HIV

According to the WHO, people living with HIV have an increased risk (16-27 times) of developing active TB compared to non-infected individuals (2). One of the key mechanisms behind this enhanced risk is the fact that HIV causes CD4+ T cell depletion [reviewed in (148)], a cell subset essential for control of M.tb infection (149151). There is increasing awareness of HIV-driven impairment in the innate immune compartment as a key contributor to increased TB risk in M.tb-infected individuals. Here, we explore the impact of HIV infection on macrophages and how that may facilitate TB progression.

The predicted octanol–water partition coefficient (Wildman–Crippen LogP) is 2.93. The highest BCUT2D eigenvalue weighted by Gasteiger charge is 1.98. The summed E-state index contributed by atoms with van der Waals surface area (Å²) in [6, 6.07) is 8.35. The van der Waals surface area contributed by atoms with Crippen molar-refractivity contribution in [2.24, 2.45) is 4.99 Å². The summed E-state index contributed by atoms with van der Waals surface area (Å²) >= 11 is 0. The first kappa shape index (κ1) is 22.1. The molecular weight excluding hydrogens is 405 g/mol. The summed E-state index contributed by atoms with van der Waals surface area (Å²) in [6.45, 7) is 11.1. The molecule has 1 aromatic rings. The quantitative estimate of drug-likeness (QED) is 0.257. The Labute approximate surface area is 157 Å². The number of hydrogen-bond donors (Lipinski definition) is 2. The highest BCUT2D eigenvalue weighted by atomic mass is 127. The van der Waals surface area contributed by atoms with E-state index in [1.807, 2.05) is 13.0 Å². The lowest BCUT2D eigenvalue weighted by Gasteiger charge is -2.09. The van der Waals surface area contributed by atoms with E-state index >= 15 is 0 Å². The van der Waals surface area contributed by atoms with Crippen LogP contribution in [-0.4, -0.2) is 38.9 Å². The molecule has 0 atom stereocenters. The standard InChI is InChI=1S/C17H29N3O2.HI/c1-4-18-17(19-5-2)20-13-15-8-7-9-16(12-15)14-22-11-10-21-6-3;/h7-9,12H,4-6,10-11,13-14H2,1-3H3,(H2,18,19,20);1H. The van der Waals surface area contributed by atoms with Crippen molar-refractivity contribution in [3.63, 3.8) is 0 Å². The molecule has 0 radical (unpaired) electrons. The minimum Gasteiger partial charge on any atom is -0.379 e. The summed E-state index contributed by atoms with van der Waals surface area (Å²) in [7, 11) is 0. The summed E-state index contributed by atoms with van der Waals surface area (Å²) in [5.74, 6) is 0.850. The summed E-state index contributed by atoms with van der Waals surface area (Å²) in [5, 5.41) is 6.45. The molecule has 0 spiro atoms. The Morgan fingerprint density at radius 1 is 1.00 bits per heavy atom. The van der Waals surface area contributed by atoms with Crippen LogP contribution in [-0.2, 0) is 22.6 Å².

Monocyte chemotaxis (152) and monocyte oxidative burst capacities have been shown to be impaired in HIV-infected individuals (153). HIV infection downregulated essential TLRs in the myeloid compartment which are essential for M.tb recognition (154, 155). In vitro, HIV infection of hMDMs promotes an M1-like phenotype (156) and impacts macrophage metabolism, inducing mitochondrial fusion, reduced oxidative phosphorylation and no changes in glycolysis (157, 158). Enhanced lipid accumulation together with increased uptake of ox-LDL was reported in hMDMs from HIV-infected individuals compared to controls, which could potentially contribute to the foamy macrophage phenotype and aid M.tb survival (159). HIV-infected hMDMs prevented GM-CSF-mediated activation of STAT5A, a signalling pathway essential for TB control (160). TNF secretion was reduced in HIV/M.tb co-infected macrophages compared to M.tb alone in a THP-1 cell model and human AMs (161, 162), as well as TNF-dependent apoptosis (161163). There is evidence of HIV capacity to infect AMs (164, 165) which can act as viral reservoirs (166). HIV-infected AMs present impaired phagocytic function (167), and HIV inhibits phagocytosis in hMDMs in a Nef-dependent manner (168). Restricted vesicle acidification in AMs from HIV-TB patients has been reported (169). One study in HIV-TB coinfected individuals reported no differences in phagocytosis or acidification capacities due to HIV infection (170). The overall evidence suggests that HIV makes AMs more permissive to M.tb and promotes early bacterial growth, but further research is needed to precisely elucidate the role of macrophage metabolism in this co-infection setting.